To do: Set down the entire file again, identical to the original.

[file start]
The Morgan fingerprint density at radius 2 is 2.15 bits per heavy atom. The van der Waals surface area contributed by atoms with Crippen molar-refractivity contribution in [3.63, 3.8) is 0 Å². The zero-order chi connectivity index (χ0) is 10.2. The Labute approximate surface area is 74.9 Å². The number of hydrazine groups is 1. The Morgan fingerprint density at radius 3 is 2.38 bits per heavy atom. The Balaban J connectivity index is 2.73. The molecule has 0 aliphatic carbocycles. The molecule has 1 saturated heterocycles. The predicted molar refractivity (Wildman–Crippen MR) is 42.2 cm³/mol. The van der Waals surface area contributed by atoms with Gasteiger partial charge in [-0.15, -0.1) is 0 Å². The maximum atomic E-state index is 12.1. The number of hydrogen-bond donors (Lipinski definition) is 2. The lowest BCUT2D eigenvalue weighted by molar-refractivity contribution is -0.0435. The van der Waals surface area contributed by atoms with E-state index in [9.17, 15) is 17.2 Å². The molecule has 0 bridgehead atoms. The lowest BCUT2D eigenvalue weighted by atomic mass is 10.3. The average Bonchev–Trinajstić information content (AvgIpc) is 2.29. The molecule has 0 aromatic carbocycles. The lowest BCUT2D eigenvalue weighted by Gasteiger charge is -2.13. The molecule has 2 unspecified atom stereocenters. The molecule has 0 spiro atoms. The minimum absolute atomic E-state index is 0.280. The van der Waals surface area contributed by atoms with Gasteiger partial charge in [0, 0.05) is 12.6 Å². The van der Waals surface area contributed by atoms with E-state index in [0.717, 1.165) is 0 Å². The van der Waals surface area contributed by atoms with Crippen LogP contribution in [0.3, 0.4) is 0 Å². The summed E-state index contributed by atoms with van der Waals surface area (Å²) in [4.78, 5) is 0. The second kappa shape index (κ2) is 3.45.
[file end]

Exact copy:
The Morgan fingerprint density at radius 2 is 2.15 bits per heavy atom. The van der Waals surface area contributed by atoms with Crippen molar-refractivity contribution in [3.63, 3.8) is 0 Å². The zero-order chi connectivity index (χ0) is 10.2. The Labute approximate surface area is 74.9 Å². The number of hydrazine groups is 1. The Morgan fingerprint density at radius 3 is 2.38 bits per heavy atom. The Balaban J connectivity index is 2.73. The molecule has 0 aliphatic carbocycles. The molecule has 1 saturated heterocycles. The predicted molar refractivity (Wildman–Crippen MR) is 42.2 cm³/mol. The van der Waals surface area contributed by atoms with Gasteiger partial charge in [-0.15, -0.1) is 0 Å². The maximum atomic E-state index is 12.1. The number of hydrogen-bond donors (Lipinski definition) is 2. The lowest BCUT2D eigenvalue weighted by molar-refractivity contribution is -0.0435. The van der Waals surface area contributed by atoms with E-state index in [9.17, 15) is 17.2 Å². The molecule has 0 bridgehead atoms. The lowest BCUT2D eigenvalue weighted by atomic mass is 10.3. The average Bonchev–Trinajstić information content (AvgIpc) is 2.29. The molecule has 0 aromatic carbocycles. The lowest BCUT2D eigenvalue weighted by Gasteiger charge is -2.13. The molecule has 2 unspecified atom stereocenters. The molecule has 0 spiro atoms. The minimum absolute atomic E-state index is 0.280. The van der Waals surface area contributed by atoms with Gasteiger partial charge in [0, 0.05) is 12.6 Å². The van der Waals surface area contributed by atoms with E-state index in [0.717, 1.165) is 0 Å². The van der Waals surface area contributed by atoms with Crippen LogP contribution in [0.3, 0.4) is 0 Å². The summed E-state index contributed by atoms with van der Waals surface area (Å²) in [4.78, 5) is 0. The second kappa shape index (κ2) is 3.45.